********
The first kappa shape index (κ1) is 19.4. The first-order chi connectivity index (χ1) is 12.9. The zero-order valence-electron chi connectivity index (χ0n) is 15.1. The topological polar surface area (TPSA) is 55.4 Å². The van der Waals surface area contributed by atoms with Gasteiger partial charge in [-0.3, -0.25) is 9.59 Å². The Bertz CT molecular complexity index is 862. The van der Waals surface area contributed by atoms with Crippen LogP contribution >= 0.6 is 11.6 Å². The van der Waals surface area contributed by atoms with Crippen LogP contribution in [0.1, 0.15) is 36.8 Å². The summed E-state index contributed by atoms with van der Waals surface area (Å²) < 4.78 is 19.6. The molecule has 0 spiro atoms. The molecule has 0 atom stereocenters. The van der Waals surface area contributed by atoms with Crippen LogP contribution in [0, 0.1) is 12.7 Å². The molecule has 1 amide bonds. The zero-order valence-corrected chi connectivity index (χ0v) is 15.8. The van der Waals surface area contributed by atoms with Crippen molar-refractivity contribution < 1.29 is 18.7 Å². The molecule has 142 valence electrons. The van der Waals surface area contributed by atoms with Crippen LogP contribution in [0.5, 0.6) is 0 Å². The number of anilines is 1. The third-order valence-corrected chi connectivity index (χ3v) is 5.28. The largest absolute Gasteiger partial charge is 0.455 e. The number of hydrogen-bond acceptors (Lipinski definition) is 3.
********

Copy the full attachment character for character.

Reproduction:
The first kappa shape index (κ1) is 19.4. The first-order chi connectivity index (χ1) is 12.9. The zero-order valence-electron chi connectivity index (χ0n) is 15.1. The topological polar surface area (TPSA) is 55.4 Å². The van der Waals surface area contributed by atoms with Gasteiger partial charge in [-0.3, -0.25) is 9.59 Å². The Bertz CT molecular complexity index is 862. The van der Waals surface area contributed by atoms with Crippen LogP contribution >= 0.6 is 11.6 Å². The van der Waals surface area contributed by atoms with Crippen LogP contribution in [0.1, 0.15) is 36.8 Å². The summed E-state index contributed by atoms with van der Waals surface area (Å²) < 4.78 is 19.6. The molecule has 0 spiro atoms. The molecule has 0 atom stereocenters. The van der Waals surface area contributed by atoms with Crippen LogP contribution in [0, 0.1) is 12.7 Å². The molecule has 1 amide bonds. The zero-order valence-corrected chi connectivity index (χ0v) is 15.8. The van der Waals surface area contributed by atoms with Crippen molar-refractivity contribution < 1.29 is 18.7 Å². The molecule has 142 valence electrons. The van der Waals surface area contributed by atoms with Crippen LogP contribution in [0.5, 0.6) is 0 Å². The number of anilines is 1. The third-order valence-corrected chi connectivity index (χ3v) is 5.28. The largest absolute Gasteiger partial charge is 0.455 e. The number of hydrogen-bond acceptors (Lipinski definition) is 3.